FBI ‘Witch Hunt’ for Dissenting Media May Threaten Press Freedom in US

March 24, 2017 in News by RBN Staff


Source: Sputnik

As the FBI confirms its investigation into news organizations, the First Amendment could potentially become a victim of anti-Russia hysteria.

Radio Sputnik’s Loud and Clear spoke with Tim Karr, senior director of strategy at the FreePress advocacy organization, about the investigation’s press freedom implications.

Referencing a recent article on the investigations by McClatchy, Karr said, “Any time the federal government goes after a news organization, it sends up several First Amendment flares. Even if, as the story indicated, there may be no criminal charges involved, it does have a chilling effect. Not only for the news organizations that were named but for any news organization out there that wants to cover this issue.”

He noted that there is historical precedent for the US to scrutinize the media, going back before Richard Nixon’s Watergate scandal.

“The odd thing here is that this is an investigation which seems to go against the Trump administration,” he pointed out, “What we really are concerned about is whether this is indeed an effort to intimidate free speech and to silence dissenting voices in the media. That crosses very clear First Amendment lines.”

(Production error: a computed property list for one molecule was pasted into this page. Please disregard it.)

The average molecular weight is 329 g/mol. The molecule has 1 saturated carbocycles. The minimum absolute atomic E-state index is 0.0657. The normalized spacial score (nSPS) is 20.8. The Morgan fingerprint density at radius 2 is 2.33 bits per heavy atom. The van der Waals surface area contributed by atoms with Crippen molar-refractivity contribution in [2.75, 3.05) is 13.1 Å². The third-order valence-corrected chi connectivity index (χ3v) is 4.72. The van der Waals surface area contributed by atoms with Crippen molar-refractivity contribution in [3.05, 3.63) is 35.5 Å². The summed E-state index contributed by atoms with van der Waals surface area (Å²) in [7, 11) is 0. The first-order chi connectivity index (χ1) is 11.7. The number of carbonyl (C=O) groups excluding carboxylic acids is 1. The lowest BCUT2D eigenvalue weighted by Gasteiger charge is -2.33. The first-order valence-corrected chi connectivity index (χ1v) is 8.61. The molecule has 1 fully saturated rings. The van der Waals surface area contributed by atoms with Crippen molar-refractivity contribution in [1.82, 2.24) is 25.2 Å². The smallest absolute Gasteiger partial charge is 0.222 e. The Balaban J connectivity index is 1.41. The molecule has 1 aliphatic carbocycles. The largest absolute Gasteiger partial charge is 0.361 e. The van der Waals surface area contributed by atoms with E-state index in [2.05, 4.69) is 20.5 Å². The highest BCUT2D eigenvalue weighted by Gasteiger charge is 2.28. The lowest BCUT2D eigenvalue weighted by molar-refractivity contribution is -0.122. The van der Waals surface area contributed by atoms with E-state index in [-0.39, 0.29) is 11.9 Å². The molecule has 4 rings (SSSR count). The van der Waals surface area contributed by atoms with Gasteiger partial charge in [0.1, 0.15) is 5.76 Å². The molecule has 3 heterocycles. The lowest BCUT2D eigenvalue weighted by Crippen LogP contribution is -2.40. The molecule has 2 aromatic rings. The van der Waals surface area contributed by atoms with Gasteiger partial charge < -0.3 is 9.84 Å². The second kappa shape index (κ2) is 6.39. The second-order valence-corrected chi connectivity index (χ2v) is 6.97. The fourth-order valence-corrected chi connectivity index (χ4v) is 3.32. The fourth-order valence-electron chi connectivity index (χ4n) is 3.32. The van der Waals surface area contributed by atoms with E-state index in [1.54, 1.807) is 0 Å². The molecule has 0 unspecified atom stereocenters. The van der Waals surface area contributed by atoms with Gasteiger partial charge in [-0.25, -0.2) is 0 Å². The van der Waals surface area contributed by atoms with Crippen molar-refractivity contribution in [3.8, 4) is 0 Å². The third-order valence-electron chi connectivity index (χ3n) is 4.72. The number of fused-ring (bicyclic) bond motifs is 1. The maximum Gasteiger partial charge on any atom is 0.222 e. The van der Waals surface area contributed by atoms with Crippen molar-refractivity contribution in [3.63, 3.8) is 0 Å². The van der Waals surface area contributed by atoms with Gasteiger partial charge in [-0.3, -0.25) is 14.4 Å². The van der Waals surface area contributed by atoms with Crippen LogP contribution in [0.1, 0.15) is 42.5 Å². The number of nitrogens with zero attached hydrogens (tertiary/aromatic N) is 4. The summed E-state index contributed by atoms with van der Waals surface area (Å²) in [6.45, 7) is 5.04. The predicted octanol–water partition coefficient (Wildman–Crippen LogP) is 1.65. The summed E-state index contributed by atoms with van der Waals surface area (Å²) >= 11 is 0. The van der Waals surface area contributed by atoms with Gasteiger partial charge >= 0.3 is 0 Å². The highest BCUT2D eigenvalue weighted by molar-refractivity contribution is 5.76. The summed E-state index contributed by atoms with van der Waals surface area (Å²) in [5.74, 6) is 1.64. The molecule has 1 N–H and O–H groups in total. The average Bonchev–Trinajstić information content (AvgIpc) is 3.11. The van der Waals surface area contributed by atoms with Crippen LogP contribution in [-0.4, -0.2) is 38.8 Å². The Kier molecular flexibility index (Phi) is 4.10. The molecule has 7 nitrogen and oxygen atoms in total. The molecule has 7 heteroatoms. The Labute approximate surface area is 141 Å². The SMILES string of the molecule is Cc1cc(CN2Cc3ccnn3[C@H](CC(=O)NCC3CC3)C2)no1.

Loud and Clear host Brian Becker pointed out how Donald Trump, already a well-known public figure, was given great exposure by the 24/7 coverage of profit-obsessed news organizations during the presidential election, even by outlets that are now critical of him.

Becker recalled the New York Times’ role in trumpeting the false narrative around weapons of mass destruction leading up to the US invasion of Iraq in 2003, systematically erasing anti-war voices. He suggested that, likewise, mainstream media is now joining a “witch hunt for Russia” stoked by neoconservatives in both the Democrat and Republican parties.

Karr said it’s “unclear” whether a witch hunt is taking place, suggesting that in the current media landscape, “it’s incumbent upon [citizens] to vet fact from fiction, and that not only means doubting what you might see on more conspiratorial sites like InfoWars, but also questioning what [mainstream outlets] are doing, how they’re reporting, checking other sources, finding sources that you can trust and rely upon [and] checking on multiple angles of every story before forwarding that story to your friends on Facebook or Twitter or other forms of social media.”

He acknowledged that, “That may sound rather optimistic or hopeful given the current times, but it seems like that is the reality of news consumption today, that we need to be much more media literate as news consumers.”

Becker agreed, saying, “I think that’s one of the reasons people are so hungry for alternative media sites from the left or right. I think that accounts for a lot what is going on in social media because people are cynical about the mainstream media.”

He added, “We must really be able to independently and skeptically look at what we read in the media and base it on facts rather than being drawn into a hysteria or being afraid to look at media sites because they’re now under FBI query.”